LNU Lightning Complex fires

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LNU Lightning Complex fires
Part of the August 2020 California lightning siege
The Hennessey and Spanish Fires burn towards Lake Berryessa on August 18, 2020.
LocationNorthern California
Total fires250
Total area363,220 acres (146,990 ha)
Date(s)August 17, 2020 (2020-08-17) – October 2, 2020 (2020-10-02)
Buildings destroyed1,491 structures destroyed, 232 damaged
Deaths6 civilians[2][3]
Non-fatal injuries5
Location of Northern California wildfires
Perimeters of LNU Lightning Complex fires

The LNU Lightning Complex fires were a large complex of wildfires that burned during the 2020 California wildfire season across much of the Wine Country area of Northern CaliforniaLake, Napa, Sonoma, Solano, and Yolo Counties, from August 17 to October 2, 2020. The complex was composed of numerous lightning-sparked fires, most of which were small. While they ignited separately from each other, the Hennessey Fire eventually grew to merge with the Gamble, Green, Markley, Spanish, and Morgan fires, scorching 192,000 acres (777 km2) by itself, for a total burn area of 363,220 acres (1,470 km2) in the complex. The fire, which burned in the hills surrounding several large cities, such as Fairfield, Napa, and Vacaville, destroyed 1,491 structures and damaged a further 232.[1] In all, six people were killed and another five injured.[2] The LNU Lightning Complex is the sixth-largest wildfire in the recorded history of California.[4]


The name of the complex fire refers to the name of the local unit of the California Department of Forestry and Fire Protection (Cal Fire), the Sonoma–Lake–Napa Unit (LNU).[5]


In the early morning hours of Sunday, August 16 through Monday, August 17, a series of highly unusual thunderstorms rolled through most of northern California, which came from the moisture of the diminishing Tropical Storm Fausto.[6] With these thunderstorms came a reported 10,849 lightning strikes that – within a 72-hour period – sparked 376 known fires across much of the state.[7]

Monday, August 17[edit]

Early on Monday, August 17, at around 6:40 am PDT a spot fire was reported burning in the 60 block of Hennessey Ridge Road near Lake Hennessey which was initially dubbed the 14-3 Fire but then later named the Hennessey Fire.[8] The incident was reported alongside several other fires nearby. These included the Gamble Fire, which began burning in an area off Berryessa Knoxville Road north of Lake Berryessa and west of State Route 16; the Spanish Fire, which was burning near Spanish Flat; the 15-10 Fire, burning near Putah Bridge; and the Markley Fire, near Monticello Dam.[9] Resources to fight these fires were scarce due to the high number of other fires burning throughout California at the time. Because of this, the fires were not suppressed during their most critical early phases, and by the evening of that day, the multiple conflagrations sizes were all ranging between 1,000 and 8,000 acres with 0% containment for each fire.[9]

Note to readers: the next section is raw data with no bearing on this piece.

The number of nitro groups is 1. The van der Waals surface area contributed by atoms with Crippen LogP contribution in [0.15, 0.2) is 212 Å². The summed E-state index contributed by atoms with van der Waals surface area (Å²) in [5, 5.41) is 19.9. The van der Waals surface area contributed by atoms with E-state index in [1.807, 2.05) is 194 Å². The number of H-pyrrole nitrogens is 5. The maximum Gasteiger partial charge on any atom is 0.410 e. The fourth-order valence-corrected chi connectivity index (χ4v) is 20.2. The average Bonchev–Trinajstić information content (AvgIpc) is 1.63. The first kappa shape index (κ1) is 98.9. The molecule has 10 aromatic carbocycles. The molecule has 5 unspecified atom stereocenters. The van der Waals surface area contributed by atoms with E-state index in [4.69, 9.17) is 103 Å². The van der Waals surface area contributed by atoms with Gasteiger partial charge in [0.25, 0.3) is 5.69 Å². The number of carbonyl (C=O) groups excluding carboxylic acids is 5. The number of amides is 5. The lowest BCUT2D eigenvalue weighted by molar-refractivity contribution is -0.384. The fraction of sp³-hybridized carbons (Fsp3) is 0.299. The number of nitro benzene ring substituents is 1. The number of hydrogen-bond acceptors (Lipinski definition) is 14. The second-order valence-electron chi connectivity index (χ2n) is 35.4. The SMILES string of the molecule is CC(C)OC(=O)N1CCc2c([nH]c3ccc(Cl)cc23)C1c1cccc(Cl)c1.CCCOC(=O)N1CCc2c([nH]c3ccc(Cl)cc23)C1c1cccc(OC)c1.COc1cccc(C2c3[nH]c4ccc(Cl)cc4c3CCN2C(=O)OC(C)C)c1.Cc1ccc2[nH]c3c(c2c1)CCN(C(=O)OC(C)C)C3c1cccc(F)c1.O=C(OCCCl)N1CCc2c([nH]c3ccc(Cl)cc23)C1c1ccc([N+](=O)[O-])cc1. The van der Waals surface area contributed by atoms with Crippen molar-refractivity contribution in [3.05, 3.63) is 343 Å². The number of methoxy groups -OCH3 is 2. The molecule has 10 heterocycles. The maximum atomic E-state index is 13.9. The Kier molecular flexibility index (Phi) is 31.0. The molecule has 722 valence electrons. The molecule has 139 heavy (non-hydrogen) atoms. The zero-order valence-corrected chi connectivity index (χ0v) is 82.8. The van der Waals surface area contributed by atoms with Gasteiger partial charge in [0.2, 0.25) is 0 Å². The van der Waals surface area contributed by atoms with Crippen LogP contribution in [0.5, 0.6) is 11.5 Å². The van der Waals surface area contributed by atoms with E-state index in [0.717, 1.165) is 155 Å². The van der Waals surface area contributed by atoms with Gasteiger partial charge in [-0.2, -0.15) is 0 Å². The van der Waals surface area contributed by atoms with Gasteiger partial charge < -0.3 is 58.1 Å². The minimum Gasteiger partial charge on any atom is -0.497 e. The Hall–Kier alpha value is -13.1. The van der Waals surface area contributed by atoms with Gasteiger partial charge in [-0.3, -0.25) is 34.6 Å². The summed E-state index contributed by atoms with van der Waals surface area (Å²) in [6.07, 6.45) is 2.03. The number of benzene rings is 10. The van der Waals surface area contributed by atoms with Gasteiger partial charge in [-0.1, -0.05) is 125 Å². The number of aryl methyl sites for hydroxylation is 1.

Tuesday, August 18[edit]

The Hennessey Fire as seen from Sonoma

By the morning of August 18, the complex of fires burning through much of the Napa County region collectively encompassed over 12,000 acres. By this time, only several hundred firefighters were actively engaging the fires.[10] Air attack reported additional spot fires beginning to flare up due to the deteriorating weather conditions, as at least 20 to 30 new fires ignited by lightning the day prior were discovered. One of those ignitions was the actively expanding Walbridge Fire (then the 13-4 Fire) that had started in rugged hills north of the Austin Creek State Recreation Area of Sonoma County.[11] Evacuation warnings were put in place for the rural area in the hills between Healdsburg and Stewarts Point as the fire burned virtually unchecked.[11] Those evacuations were then expanded to include areas east of Sewell Road and King Ridge Road; north of Old Cazadero Road and Austin Creek; west of East Austin Creek and Wal Bridge Ridge; and south of Stewarts Point Skaggs Springs Road --as well as Guerneville, Monte Rio and other areas north of the Russian River-- which displaced hundreds of residences by nightfall as the fire grew to 500 acres.[11]

Meanwhile, a 15 acre fire had also been spotted burning between Meyers Grade and Highway 1 north of the community of Jenner after being caused by lightning the day prior and would later be dubbed the Meyers Fire as it also rapidly expanded in the area.[11] Mandatory evacuations were put in place for areas west of Meyers Grade Road, south of Fort Ross Road and North of the intersection of Meyers Grade Road and Highway 1 throughout the day.[12]